The degree to which individuals in the United States care for their teeth in the 21st century would seem unimaginable to the founding fathers. We brush, floss, use mouth rinses, visit a professional twice a year for cleaning, and even wear braces to straighten crooked teeth and give us a perfect smile. This change over the centuries increased rapidly during the 20th century and one of the more lucrative career fields an individual could get into was that of dentistry. Individuals who earn a dental degree are devoting their life to a medical career aimed at evaluating, diagnosing, preventing, and treating diseases and disorders of the mouth and adjacent facial structures.
Earning a dental degree in the United States is very similar to earning a medical degree as a doctor. Individuals must complete at least three years of undergraduate study, though most of the dental schools in the U.S. require a Bachelor’s degree for admittance. Students can earn their Bachelor’s degree in any field they wish, though it often benefits them to major in a science field to better prepare them for their future career. Undergrad students must complete several pre-dental courses as well as some or all of the following courses:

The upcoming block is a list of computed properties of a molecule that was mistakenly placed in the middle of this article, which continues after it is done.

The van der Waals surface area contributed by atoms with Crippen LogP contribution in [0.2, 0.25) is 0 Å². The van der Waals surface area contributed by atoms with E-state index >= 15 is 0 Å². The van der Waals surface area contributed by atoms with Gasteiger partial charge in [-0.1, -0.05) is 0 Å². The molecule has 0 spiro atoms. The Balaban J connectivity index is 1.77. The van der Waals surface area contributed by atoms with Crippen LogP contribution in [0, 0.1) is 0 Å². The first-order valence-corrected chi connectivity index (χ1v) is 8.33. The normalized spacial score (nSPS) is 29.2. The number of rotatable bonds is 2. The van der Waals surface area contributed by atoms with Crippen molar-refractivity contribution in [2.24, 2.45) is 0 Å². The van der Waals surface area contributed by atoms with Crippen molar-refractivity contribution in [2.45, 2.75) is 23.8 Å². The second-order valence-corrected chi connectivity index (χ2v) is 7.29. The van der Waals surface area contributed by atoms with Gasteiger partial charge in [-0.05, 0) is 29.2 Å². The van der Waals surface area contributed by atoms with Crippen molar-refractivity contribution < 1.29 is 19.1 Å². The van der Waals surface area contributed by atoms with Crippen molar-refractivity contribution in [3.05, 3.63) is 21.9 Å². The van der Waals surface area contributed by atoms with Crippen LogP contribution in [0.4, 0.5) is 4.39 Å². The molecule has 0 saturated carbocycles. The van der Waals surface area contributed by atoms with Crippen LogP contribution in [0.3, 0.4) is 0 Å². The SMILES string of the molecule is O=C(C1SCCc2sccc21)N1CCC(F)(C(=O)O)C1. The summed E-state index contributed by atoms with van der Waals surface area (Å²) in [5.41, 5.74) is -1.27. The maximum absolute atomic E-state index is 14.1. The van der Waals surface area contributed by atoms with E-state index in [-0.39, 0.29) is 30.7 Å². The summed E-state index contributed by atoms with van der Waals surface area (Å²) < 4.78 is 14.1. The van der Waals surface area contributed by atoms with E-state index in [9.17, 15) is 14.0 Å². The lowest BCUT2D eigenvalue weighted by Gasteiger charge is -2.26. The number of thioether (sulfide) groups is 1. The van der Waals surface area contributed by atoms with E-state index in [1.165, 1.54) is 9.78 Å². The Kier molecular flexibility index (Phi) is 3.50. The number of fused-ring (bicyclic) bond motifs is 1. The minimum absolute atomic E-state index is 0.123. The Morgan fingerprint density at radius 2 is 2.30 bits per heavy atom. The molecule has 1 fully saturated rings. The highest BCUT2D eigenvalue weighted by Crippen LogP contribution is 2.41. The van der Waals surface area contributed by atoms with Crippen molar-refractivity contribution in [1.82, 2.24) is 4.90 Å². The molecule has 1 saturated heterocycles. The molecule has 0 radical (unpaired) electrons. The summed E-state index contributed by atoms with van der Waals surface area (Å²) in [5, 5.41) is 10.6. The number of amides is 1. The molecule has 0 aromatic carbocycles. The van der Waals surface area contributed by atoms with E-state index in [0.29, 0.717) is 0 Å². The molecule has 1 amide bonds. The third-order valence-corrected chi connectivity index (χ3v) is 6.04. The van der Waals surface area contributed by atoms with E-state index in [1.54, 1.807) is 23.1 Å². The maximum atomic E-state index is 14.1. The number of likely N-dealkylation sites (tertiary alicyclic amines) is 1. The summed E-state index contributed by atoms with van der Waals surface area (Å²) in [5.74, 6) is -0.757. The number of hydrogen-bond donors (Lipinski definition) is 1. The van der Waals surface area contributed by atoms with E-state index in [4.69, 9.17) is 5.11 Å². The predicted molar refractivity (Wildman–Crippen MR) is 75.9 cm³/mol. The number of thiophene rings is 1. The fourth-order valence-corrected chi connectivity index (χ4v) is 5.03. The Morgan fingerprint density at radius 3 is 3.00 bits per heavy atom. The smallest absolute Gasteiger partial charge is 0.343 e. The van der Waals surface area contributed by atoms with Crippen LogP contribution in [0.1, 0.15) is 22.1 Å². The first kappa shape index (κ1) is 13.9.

- Organic chemistry
Upon completion of undergraduate work, individuals may apply to a dental school. There are 57 dental schools in the U.S. that are accredited by the American Dental Association. The admissions process includes completion of the Dental Admissions Test, good grade point averages, and recommendations and interviews. Once in dental school, prospective dentists must complete four years of study which are broken up into two years of different study. The first two years are devoted to coursework in sciences such as anatomy, microbiology, biochemistry, and physiology, as well as laboratory techniques. During the final two years of their dental school education, dentists practice their trade on volunteers at dental schools. Students practice their skills under the direct supervision of licensed professional dentists.
When students have successfully completed dental school they are awarded one of two doctorates. Many schools award their graduates with the dental degree Doctor of Dental Surgery (D.D.S.) while some of the dental schools in the U.S. award the equivalent degree of Doctor of Dental Medicine (D.D.M.). Graduates have one more step to complete before practicing dentistry however, licensure. Those with a dental degree must pass a written and practical exam to gain licensure from the state they wish to practice in.